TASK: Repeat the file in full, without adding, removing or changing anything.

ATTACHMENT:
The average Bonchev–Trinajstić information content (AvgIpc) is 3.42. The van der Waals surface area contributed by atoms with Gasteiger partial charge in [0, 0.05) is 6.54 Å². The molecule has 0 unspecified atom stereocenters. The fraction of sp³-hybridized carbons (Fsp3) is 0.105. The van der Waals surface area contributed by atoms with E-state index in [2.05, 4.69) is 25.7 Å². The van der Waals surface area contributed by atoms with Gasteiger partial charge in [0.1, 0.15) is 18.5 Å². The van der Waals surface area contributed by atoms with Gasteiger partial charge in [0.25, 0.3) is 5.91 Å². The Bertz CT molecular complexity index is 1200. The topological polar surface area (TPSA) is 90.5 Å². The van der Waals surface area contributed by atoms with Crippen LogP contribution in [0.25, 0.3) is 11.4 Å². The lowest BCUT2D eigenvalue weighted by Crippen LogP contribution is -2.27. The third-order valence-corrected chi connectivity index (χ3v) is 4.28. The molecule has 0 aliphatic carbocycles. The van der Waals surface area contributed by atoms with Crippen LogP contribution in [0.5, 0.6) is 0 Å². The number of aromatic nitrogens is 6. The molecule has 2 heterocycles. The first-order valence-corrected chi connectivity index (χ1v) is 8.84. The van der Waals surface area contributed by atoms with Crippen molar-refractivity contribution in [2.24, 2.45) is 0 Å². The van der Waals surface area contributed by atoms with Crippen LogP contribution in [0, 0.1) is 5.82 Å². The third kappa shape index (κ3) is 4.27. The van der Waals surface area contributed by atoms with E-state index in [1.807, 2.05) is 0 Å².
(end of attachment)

The average Bonchev–Trinajstić information content (AvgIpc) is 3.42. The van der Waals surface area contributed by atoms with Gasteiger partial charge in [0, 0.05) is 6.54 Å². The molecule has 0 unspecified atom stereocenters. The fraction of sp³-hybridized carbons (Fsp3) is 0.105. The van der Waals surface area contributed by atoms with E-state index in [2.05, 4.69) is 25.7 Å². The van der Waals surface area contributed by atoms with Gasteiger partial charge in [0.1, 0.15) is 18.5 Å². The van der Waals surface area contributed by atoms with Gasteiger partial charge in [0.25, 0.3) is 5.91 Å². The Bertz CT molecular complexity index is 1200. The topological polar surface area (TPSA) is 90.5 Å². The van der Waals surface area contributed by atoms with Crippen LogP contribution in [0.25, 0.3) is 11.4 Å². The lowest BCUT2D eigenvalue weighted by Crippen LogP contribution is -2.27. The third-order valence-corrected chi connectivity index (χ3v) is 4.28. The molecule has 0 aliphatic carbocycles. The van der Waals surface area contributed by atoms with Crippen LogP contribution in [0.5, 0.6) is 0 Å². The number of aromatic nitrogens is 6. The molecule has 2 heterocycles. The first-order valence-corrected chi connectivity index (χ1v) is 8.84. The van der Waals surface area contributed by atoms with Crippen molar-refractivity contribution in [2.24, 2.45) is 0 Å². The van der Waals surface area contributed by atoms with Crippen LogP contribution in [0, 0.1) is 5.82 Å². The third kappa shape index (κ3) is 4.27. The van der Waals surface area contributed by atoms with E-state index in [1.807, 2.05) is 0 Å².